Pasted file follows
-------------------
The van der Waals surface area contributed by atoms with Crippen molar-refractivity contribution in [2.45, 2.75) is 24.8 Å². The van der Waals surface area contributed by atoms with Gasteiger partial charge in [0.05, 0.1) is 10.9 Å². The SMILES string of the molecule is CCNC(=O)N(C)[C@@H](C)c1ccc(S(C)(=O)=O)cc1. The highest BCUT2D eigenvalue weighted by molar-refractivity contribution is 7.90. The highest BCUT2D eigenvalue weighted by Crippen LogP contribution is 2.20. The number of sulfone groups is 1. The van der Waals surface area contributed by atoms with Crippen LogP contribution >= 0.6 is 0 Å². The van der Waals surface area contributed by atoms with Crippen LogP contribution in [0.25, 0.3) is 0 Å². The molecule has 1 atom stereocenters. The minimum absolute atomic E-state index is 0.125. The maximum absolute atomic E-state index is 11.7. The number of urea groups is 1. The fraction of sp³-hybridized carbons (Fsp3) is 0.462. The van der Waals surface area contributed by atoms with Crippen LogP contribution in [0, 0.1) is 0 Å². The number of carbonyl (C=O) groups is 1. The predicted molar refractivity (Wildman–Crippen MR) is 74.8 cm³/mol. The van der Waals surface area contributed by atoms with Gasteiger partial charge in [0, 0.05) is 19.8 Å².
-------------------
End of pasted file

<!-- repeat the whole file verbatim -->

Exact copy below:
The van der Waals surface area contributed by atoms with Crippen molar-refractivity contribution in [2.45, 2.75) is 24.8 Å². The van der Waals surface area contributed by atoms with Gasteiger partial charge in [0.05, 0.1) is 10.9 Å². The SMILES string of the molecule is CCNC(=O)N(C)[C@@H](C)c1ccc(S(C)(=O)=O)cc1. The highest BCUT2D eigenvalue weighted by molar-refractivity contribution is 7.90. The highest BCUT2D eigenvalue weighted by Crippen LogP contribution is 2.20. The number of sulfone groups is 1. The van der Waals surface area contributed by atoms with Crippen LogP contribution >= 0.6 is 0 Å². The van der Waals surface area contributed by atoms with Crippen LogP contribution in [0.25, 0.3) is 0 Å². The molecule has 1 atom stereocenters. The minimum absolute atomic E-state index is 0.125. The maximum absolute atomic E-state index is 11.7. The number of urea groups is 1. The fraction of sp³-hybridized carbons (Fsp3) is 0.462. The van der Waals surface area contributed by atoms with Crippen LogP contribution in [0, 0.1) is 0 Å². The number of carbonyl (C=O) groups is 1. The predicted molar refractivity (Wildman–Crippen MR) is 74.8 cm³/mol. The van der Waals surface area contributed by atoms with Gasteiger partial charge in [0, 0.05) is 19.8 Å².